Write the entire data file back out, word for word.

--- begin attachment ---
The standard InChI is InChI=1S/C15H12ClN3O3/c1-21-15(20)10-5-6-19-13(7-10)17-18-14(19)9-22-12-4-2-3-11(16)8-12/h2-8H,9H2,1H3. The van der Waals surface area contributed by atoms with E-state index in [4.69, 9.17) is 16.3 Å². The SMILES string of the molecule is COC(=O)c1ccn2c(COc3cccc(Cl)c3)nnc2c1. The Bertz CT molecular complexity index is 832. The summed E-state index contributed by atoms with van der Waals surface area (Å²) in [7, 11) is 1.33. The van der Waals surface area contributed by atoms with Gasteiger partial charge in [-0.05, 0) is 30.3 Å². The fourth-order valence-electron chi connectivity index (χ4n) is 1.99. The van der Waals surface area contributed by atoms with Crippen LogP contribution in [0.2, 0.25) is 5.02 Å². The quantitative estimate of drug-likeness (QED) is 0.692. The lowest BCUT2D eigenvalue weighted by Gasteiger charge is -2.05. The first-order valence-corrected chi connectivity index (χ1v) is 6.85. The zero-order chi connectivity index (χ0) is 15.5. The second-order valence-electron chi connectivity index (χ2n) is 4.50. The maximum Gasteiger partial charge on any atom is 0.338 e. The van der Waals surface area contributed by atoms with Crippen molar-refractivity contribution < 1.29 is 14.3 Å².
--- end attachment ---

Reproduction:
The standard InChI is InChI=1S/C15H12ClN3O3/c1-21-15(20)10-5-6-19-13(7-10)17-18-14(19)9-22-12-4-2-3-11(16)8-12/h2-8H,9H2,1H3. The van der Waals surface area contributed by atoms with E-state index in [4.69, 9.17) is 16.3 Å². The SMILES string of the molecule is COC(=O)c1ccn2c(COc3cccc(Cl)c3)nnc2c1. The Bertz CT molecular complexity index is 832. The summed E-state index contributed by atoms with van der Waals surface area (Å²) in [7, 11) is 1.33. The van der Waals surface area contributed by atoms with Gasteiger partial charge in [-0.05, 0) is 30.3 Å². The fourth-order valence-electron chi connectivity index (χ4n) is 1.99. The van der Waals surface area contributed by atoms with Crippen LogP contribution in [0.2, 0.25) is 5.02 Å². The quantitative estimate of drug-likeness (QED) is 0.692. The lowest BCUT2D eigenvalue weighted by Gasteiger charge is -2.05. The first-order valence-corrected chi connectivity index (χ1v) is 6.85. The zero-order chi connectivity index (χ0) is 15.5. The second-order valence-electron chi connectivity index (χ2n) is 4.50. The maximum Gasteiger partial charge on any atom is 0.338 e. The van der Waals surface area contributed by atoms with Crippen molar-refractivity contribution < 1.29 is 14.3 Å².